Brewer, William Douglas
1st Battery, 1st Brigade (Canadian Field Artillery)
Sergeant William Douglas Brewer was born on January 14, 1896 in Fredericton, New Brunswick. He grew up with his father Sergeant Major Herbert Thomas Brewer
and his mother Mrs. Hattie Melissa Guthrie. William was one of the older brothers in a military family which included LeRoy, Raymond, Ernest, and Cecil, as
well as an older sister named Edith. William’s sister would later marry Harry E. Sutherland and moved to Ottawa where she would reside during the war.
William’s family had strong ties to the local militia through their father, who had been with the Royal Canadian Regiment and was recruiting with the local
militia. As a result, the family resided on Carleton Street in Fredericton at the local armories.
Sergeant Brewer’s service documents and archival records suggest that he had a close relationship with his older sister and that he was without any
particular calling before the war. Edith would be named his next-of-kin instead of his parents during the war. William’s attestation document shows that he
was unmarried without any form of work in the fall of 1914, and newspapers illustrate that he was living in Ottawa where he would enlist in August,
formally signing up for active service at Camp Valcartier on September 22, 1914. Given his military upbringing, William had spent two years in Fredericton
with the 71st Carleton York Regiment and was fit for duty standing five feet nine inches tall, with a fair complexion, blue eyes, black hair, and a tattoo
with the initials W.B. on his left forearm. Sergeant Brewer was 18 years old the fall of 1914 and would never return home.
After being at Camp Valcartier for a month with the 1st Battery, Canadian Field Artillery, his unit left Canada October 3, 1914 for England. While his
service records reveal little about his training during the winter of 1914-1915, documents do show that he had been trained as a signaler and would spend
time as a driver within his unit. He left the south of England, near Avonmouth, a port and suburb of Bristol, on February 8, 1915 with the 1st Brigade,
Canadian Field Artillery for northern France and Belgium.
The Canadians would not see action for the first time until a month later in March, supporting the British; however, they were arriving at a turning point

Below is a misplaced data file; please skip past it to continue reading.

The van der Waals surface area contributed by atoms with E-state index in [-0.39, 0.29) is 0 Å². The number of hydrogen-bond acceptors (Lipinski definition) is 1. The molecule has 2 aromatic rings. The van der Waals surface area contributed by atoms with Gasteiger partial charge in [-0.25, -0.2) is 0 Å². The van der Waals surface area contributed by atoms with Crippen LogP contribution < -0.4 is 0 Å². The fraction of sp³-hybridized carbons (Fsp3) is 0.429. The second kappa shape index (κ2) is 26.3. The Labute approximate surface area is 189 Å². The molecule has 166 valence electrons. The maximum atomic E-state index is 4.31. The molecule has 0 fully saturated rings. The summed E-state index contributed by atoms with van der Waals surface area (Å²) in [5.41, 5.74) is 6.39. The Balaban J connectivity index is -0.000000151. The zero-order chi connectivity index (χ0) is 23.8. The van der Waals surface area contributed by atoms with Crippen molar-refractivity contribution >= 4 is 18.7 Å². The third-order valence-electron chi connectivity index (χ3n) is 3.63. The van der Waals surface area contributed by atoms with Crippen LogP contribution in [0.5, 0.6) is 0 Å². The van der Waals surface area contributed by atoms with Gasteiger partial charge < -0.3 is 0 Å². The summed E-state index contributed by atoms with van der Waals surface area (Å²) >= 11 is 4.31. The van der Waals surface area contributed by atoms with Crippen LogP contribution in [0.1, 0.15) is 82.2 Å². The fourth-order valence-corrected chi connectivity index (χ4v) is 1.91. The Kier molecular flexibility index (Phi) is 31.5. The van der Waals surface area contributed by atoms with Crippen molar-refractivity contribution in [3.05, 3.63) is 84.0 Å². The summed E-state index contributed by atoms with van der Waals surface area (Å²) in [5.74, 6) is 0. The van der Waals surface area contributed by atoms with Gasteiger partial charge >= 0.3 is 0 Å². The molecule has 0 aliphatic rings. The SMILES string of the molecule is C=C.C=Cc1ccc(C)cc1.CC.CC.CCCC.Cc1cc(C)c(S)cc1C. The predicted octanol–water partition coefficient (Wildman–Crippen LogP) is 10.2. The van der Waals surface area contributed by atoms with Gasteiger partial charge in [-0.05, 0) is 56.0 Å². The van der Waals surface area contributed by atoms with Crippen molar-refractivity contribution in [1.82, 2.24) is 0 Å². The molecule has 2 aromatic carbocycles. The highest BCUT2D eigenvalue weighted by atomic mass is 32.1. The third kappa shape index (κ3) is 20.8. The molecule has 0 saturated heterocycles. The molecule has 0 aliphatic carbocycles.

in weapons-use as deadly chlorine gas would be unleashed against the Allies. After surviving the Second Battle of Ypres and other battles that followed,
William was granted a week-long leave of absence on November 20, 1915. Newspapers indicate that during 1916, as Canadians were involved in St. Eloi, Mount
Sorrel, and the Somme, William would be seriously injured in the leg for the second time after writing a letter home informing his sister, apparently not
wanting to inform his parents what had happened. He would be granted a second leave of absence to England for treatment of the leg wound, but not until
receiving a Good Conduct Badge for two years of quality service to the Canadian Army. The next two years of the war, 1917-1918, found William being
promoted to the ranks of Corporal and then Sergeant by January, 1918, at a time when he was also suffering off and on from influenza as well as
complications due mustard gas injuries received at Passchendaele.
After having served more than four years Sergeant Brewer found himself an integral part of the August Battle of Amiens, a battle that also became known as Llandovery Castle out of respect for those lost during the ship’s sinking. It is here where documents show that William Brewer’s battery unit was
behind the village of Les Quesnel during heavy enemy shelling when at approximately 7:30pm on August 15 he was reported killed instantly when a shell
exploded nearby hitting him in the head and stomach. An official board of inquiry would follow a month after his death as it was initially unclear whether
his death was caused by shell fire or shots from a gun. Three witnesses were called to testify where the court heard Lieutenant H.L. McCulloch, Sergeant
C.J. Peppin, and Corporal J.G. Boyd all claim that William’s death appeared to be the result of enemy shelling. Having served for almost three and half
years, news of William’s death was met with sorrow in Fredericton while newspapers pointed out that “his letters to his parents were always the most
cheerful nature, and he always looked forward to returning home at the close of the war”. William, and his brother, Ernest Alfred, who would die a few
months later, would never return. Sergeant William Douglas Brewer was 22 years of age.
Lest We Forget
William is buried in the Cerisy-Gailly Military Cemetery, which is located in Cerisy, France, located 10 kilometers south-west of Albert. Originally buried
at Beaufort British Cemetery, nearby the area that was captured by the 1st Canadian Division, in August, 1918, Sergeant William D. Brewer’s grave was moved
to Cerisy. According to the Commonwealth War Graves Commission, there are approximately 631 identified casualties at the Cerisy-Gaily Military Cemetery.